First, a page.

Last June, a public opinion poll conducted by Angus Reid Strategies found widespread approval for the House of Commons’ vote in support of war resisters. Sixty-four per cent of Canadians, and a majority of voters in every region of the country, agree that the federal government should immediately stop the deportation of Iraq War resisters and establish a program to facilitate their requests for permanent resident status.

Toronto Star story here.


breaking news: federal court grants kimberly rivera leave to appeal prra decision

Great news!!!

The Federal Court has granted war resister Kimberly Rivera and her family leave to appeal the decision in her Pre-Removal Risk Assessment (PRRA). The Federal Court will hear the appeal on July 8.

This is very unexepcted, and very welcome news!

More soon.

something beautiful

Thank you, Impudent Strumpet, who found it on James Bow.

why is ian tomlinson dead?

Have you been following the case of Ian Tomlinson?

On April 1, Tomlinson, a London (UK) resident, was on his way home from work, walking slowly with his hands in his pockets. He passed by the G20 demonstrations.

Apparently he got in the way of some London police - who threw him to the ground and clubbed him.

A few moments later, he died. It appeared he suffered a heart attack, and an initial autopsy confirmed that.

The Guardian published video of the incident on their website.

As you can see, Tomlinson's hands were in his pockets when he was thrown down.

Two weeks later, London cops attacked and beat people who attended a vigil for Tomlinson. [Thanks to James for this one, which I would have missed.]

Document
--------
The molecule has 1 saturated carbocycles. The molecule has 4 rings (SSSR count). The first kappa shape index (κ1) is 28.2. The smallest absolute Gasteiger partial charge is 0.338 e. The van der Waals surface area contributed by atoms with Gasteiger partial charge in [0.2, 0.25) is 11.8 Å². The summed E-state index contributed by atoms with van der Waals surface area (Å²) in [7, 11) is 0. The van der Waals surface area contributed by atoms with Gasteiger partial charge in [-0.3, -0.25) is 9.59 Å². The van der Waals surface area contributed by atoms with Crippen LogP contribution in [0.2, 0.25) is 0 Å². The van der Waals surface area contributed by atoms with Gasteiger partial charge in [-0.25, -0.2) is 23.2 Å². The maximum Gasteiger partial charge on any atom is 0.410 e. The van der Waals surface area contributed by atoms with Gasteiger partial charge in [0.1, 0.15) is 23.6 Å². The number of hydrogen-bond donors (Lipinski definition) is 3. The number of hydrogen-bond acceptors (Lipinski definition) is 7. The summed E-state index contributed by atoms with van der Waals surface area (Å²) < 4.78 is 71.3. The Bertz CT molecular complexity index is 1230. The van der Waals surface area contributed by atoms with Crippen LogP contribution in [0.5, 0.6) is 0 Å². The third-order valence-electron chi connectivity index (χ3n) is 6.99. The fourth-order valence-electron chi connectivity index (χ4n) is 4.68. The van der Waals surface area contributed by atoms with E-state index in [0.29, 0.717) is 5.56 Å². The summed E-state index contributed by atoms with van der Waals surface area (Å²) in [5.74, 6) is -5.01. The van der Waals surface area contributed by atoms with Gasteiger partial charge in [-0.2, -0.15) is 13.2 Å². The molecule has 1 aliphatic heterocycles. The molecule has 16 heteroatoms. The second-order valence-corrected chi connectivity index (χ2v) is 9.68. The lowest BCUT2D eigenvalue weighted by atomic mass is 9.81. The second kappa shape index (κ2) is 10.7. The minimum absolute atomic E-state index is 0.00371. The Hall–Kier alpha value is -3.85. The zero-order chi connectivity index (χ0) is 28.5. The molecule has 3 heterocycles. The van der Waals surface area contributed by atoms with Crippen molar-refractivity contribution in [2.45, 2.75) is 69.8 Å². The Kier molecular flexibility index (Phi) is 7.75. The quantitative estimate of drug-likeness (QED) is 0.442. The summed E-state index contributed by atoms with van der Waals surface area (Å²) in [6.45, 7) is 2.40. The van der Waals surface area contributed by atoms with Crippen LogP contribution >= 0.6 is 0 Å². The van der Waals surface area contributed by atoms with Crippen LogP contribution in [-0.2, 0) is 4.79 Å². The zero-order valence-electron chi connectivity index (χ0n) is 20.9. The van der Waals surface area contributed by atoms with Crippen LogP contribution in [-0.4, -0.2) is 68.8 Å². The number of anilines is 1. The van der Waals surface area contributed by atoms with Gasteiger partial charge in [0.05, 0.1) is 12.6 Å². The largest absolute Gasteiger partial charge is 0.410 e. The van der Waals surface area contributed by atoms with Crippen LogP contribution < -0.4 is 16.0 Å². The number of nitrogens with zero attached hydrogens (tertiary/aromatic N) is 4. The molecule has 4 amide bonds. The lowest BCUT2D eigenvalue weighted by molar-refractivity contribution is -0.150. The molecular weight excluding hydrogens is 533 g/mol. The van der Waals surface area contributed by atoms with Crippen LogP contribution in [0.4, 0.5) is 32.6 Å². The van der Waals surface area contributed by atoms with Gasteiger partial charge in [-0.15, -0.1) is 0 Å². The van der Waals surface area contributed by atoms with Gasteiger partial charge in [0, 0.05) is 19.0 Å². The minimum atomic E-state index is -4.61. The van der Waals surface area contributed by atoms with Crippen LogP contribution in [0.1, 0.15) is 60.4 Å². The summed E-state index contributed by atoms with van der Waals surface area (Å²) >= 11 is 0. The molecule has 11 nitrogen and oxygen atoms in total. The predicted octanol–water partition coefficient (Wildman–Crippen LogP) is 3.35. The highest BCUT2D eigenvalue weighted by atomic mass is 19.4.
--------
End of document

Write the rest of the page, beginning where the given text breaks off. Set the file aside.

Last Friday, April 17, a second autopsy revealed that Ian Tomlinson did not die of a heart attack. The cause of death was internal, abdominal bleeding. The doctor who performed the second autopsy found evidence of arteriosclerosis (hardening of the arteries) around Tomlinson's heart, but said it was insufficient to have caused death.

The London Metropolitan Police are now requesting a third autopsy be performed, since the first two coroners came to different conclusions. Meanwhile, we should not forget that even if Tomlinson's death was caused by a heart attack, the heart attack itself would have been caused by the police's brutal, unprovoked attack.

Many journalists, both mainstream and bloggers, have emphasized that Ian Tomlinson did nothing wrong. He was simply walking by the protests. And now he is dead. True. And awful beyond measure.

But I'd like to remind us all: if Tomlinson had been a protestor, this would still be wrong. Public protest is not a crime. And if someone commits a crime during a public protest, they should not be clubbed - to death or otherwise - in the street!

Here, courtesy of BoingBoing, is video of London police viciously beating peaceful G20 protestors.

Police violence is often justified and rationalized by pointing to the victim's criminal record. But if that's the case, then the victim should have been arrested, arraigned and tried. Unless we want to live in a society where the "justice" system is the police - here's a club, go get some bad guys - this kind of violence must be condemned and punished, no matter what the perceived innocence or guilt of the victim.


"more time fact checking and less time fear mongering"

If I had as much success in my writing career as I do with my letters to newspapers... I won't even finish that sentence. It's too awesome to contemplate.

A few days ago in the Globe and Mail, it was reported that civil rights lawyer Clayton Ruby, representing a dog owner fighting Ontario's hysteria-based pit bull ban, has filed for leave to appeal to the Supreme Court.
The lawyer for a pit-bull owner fighting Ontario's ban on the dogs is hoping the Supreme Court of Canada will reverse a decision allowing the law to stand.

Civil rights lawyer Clayton Ruby has filed an application for leave to appeal to the Supreme Court on behalf of Toronto dog owner Catherine Cochrane asking for a review of an Ontario Court of Appeal decision last October that upholds the province's ban.

"It's important to take every step we can against breed-specific legislation which assumes that it's the nature of the breed that creates danger when in fact it's the owners who create danger," Mr. Ruby said yesterday.

"There are some people who want dangerous dogs. If you ban one breed, they'll be quickly on to another."

The Appeal Court concluded in October that pit bulls are dangerous and unpredictable dogs that have the potential to attack without warning.